Only 12 days into his presidency, Donald Trump has made TV unbearable.
And on Tuesday night, he means to make it even worse by elbowing his way into prime time to announce his pick for Supreme Court justice. The news channels will carry it, and then discuss it for hours, if not days.
On Tuesday morning, it was unclear to what extent the broadcast networks would preempt or disrupt their Tuesday night lineups to make room for Donald. Maybe that depends on how long the Attention-Getter in Chief intends to keep this show going.
Network programs standing in the line of fire at 8 p.m. Eastern (the time the great statesman decreed via Twitter that he would appear) include “The Middle” on ABC, “NCIS” on CBS and ironically, the game show on NBC known as “The Wall” (it’s not about that wall).
It would be a welcome change of pace if all the networks -- both broadcast and cable -- decided to simply ignore him today, but that’s about as likely as moths suddenly developing a resistance to porch lights.
For the news channels, the 24-hour antics of the Mess-maker in Chief are like manna from heaven. The promotional copy on the Fox News Channel Web site Tuesday morning read like the circus was coming to town.
“His most important decision?!,” read this strangely punctuated blurb for Tuesday night’s 7 p.m. hour on Fox News anchored by Martha MacCallum. “Right before Trump’s Supreme Court choice, Martha [bold-faced by Fox News] looks at how the pick will affect our country’s future.” What? No exclamation point here?
For the 8 p.m. hour, the copy went like this: “President Trump will announce his Supreme Court pick, and Bill [bold theirs] will be LIVE [caps theirs] when it happens. Don’t miss The O’Reilly Factor [this was not only in bold, but in red too].”
OK, fine. You can’t blame a news channel for promoting its shows. But the way Trump is being covered on the news channels is not very different from the way sports is covered and discussed on ESPN and elsewhere -- basically a couple of loudmouths sitting around talking. And talking and talking.
Trump has been so antsy in his first week-plus five days -- like a child sitting in the backseat during a long family road trip -- that the concept of the “slow-news day” has suddenly been chucked out the car window. You can turn on the TV now at any time and find that Trump has just done something you didn’t know about two hours ago.
Monday night, for example, when casually checking out a news channel or local TV newscast, you learned that unbeknownst to you, Trump had just fired an interim attorney general you had never heard of.
Now you suddenly knew all about her and what she had said to get herself canned -- two things you might never have ever learned if not for Trump turning every molehill into a mountain and the TV news apparatus eagerly enabling him to do so.
Trump’s hyperactivity has even infiltrated the weekend. Instead of weekend evening newscasts whose story rundowns customarily reek of desperation, you now have all sorts of photogenic chaos -- mainly, protest marches involving hundreds of thousands of people who ordinarily would be catching up on sleep or household chores on Saturday and Sunday. Instead, all of America now seems stirred up like a giant anthill that has just been kicked by a small boy.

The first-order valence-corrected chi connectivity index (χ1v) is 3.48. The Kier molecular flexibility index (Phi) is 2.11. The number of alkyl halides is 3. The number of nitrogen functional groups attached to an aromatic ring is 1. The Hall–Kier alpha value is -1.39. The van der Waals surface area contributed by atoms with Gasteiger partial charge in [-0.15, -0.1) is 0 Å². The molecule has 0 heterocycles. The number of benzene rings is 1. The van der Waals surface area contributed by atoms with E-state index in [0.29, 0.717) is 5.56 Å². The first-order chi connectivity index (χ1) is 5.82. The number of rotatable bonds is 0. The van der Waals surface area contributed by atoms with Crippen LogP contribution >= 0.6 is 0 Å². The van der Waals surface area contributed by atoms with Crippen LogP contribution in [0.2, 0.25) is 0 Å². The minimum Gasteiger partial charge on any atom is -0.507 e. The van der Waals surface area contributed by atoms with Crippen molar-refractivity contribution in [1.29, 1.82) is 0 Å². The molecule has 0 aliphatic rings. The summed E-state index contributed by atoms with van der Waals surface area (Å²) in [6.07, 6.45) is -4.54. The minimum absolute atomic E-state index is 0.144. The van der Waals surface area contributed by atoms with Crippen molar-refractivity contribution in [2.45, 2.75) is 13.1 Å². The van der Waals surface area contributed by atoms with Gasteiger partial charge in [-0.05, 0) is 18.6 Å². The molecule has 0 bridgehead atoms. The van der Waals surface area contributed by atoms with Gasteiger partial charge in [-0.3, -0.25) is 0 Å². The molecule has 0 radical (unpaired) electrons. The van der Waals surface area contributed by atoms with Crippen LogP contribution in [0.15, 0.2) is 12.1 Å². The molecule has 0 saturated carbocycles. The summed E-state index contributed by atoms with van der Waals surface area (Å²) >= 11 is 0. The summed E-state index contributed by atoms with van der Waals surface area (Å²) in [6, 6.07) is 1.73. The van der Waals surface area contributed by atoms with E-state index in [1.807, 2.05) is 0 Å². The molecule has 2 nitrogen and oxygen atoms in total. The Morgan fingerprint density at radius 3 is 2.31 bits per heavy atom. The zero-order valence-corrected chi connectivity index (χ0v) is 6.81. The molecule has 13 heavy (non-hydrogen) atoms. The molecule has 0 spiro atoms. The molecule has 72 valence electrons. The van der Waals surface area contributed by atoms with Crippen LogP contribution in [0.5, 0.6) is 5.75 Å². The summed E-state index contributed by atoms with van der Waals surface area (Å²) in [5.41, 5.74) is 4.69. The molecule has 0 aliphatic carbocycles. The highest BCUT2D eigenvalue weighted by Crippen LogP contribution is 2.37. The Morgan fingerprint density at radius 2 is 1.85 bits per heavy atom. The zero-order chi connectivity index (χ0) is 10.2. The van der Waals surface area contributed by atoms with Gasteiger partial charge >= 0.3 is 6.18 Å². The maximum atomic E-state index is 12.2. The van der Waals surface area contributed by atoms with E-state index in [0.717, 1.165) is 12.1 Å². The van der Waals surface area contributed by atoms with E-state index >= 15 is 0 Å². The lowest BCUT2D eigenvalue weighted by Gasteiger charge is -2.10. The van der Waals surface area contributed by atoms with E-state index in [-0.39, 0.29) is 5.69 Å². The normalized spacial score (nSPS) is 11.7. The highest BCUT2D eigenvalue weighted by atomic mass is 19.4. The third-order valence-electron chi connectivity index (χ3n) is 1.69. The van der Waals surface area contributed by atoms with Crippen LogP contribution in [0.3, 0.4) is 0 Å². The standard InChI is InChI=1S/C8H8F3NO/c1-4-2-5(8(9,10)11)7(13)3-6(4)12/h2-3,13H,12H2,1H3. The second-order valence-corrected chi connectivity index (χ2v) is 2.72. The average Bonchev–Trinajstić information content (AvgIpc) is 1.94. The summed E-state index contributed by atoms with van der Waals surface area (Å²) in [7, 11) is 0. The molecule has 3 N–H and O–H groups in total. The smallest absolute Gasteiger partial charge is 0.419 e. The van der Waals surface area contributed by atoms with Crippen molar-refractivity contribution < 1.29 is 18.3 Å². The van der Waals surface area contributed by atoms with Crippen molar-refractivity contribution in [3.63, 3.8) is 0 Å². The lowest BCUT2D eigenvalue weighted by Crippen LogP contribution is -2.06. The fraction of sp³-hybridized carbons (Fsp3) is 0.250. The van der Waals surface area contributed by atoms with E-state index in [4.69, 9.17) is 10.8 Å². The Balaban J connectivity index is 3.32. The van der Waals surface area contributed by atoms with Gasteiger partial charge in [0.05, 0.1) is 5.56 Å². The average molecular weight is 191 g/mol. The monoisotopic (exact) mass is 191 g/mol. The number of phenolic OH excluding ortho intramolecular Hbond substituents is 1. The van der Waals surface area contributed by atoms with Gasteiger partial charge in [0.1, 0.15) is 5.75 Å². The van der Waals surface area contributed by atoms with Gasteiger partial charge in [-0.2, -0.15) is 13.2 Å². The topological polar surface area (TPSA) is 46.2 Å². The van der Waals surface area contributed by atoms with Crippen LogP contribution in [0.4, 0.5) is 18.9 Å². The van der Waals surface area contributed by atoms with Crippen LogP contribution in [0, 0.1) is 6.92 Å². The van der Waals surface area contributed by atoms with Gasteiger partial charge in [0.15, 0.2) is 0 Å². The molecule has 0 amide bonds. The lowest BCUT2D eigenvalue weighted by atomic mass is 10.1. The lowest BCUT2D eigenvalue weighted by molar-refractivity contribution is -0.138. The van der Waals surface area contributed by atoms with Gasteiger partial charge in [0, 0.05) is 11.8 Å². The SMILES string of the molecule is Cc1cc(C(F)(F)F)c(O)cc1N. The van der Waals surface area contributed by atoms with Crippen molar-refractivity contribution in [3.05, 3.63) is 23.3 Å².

On Monday night (and other nights too), the subject of Trump was inescapable. He and his executive orders were being discussed and reported on all of the news outlets -- 24-hour cable, network evening news, local news at 6, 10 and 11 -- and on the late-night shows where 90% of the monologue jokes are now about Trump.
If TV is a reflection of our society (which it is), then the image we’re seeing in the mirror is unsettling to say the least. Maybe that’s what you get when the president you’ve elected learned everything he felt he ever needed to know by being on television.
Over-saturation usually leads to a steep ratings decline, and finally, ... cancellation.
Netflix and Amazon. Sorry but I used to have MS or CNN on as white noise while I work...no more. I can't watch this mess. Maybe networks will get the message that all Trump noise all the time is a turnoff. Yeah some people think it's like a bad train wreck but this surely Adam IS unwatchable.
Fun, but backwards: Trump hasn't made TV unbearable. TV has made Trump unbearable. TV Everywhere eventually reduces everything to utter banality, our democracy not least. If the medium is the message and we are all totally addicted to the medium, what happens to the message?
Both those things are true, surely. I used to be annoyed that people making lots of money off sports delayed programs I wanted to watch (and had paid for), now it's the Trump intrusion that's doing the same thing. No doubt he wants to control the news agenda. I'm turning the TV off far more often than I used to, I expect others are too.
I have to say, I'd never in my life heard the short list of candidates for the next Supreme Court justice referred to as "The Finalists." But even CNN was calling them that. I half expected them to say he was going to announce the "winner" at 8, 7 Central.
Teddy Roosevelt had coverage like Trump. Teddy loved working with thePress and saw them as essential to getting his message out and getting things done, and they followed him the same way as is happening now. Trump is getting his message out the same way, adn probably solidifying his base, even if it is adversarial with the press this time.
What a lot of people are finding irritating and unpalatable is the WAY Trump uses the press: using them to get distorted facts and outright lies to the masses, while blasting them with scorn and second-grader temper tantrums for putting documented and provable facts out there. I'm not claiming the media is lily white, but wouldn't it be lovely if this man's word was his bond?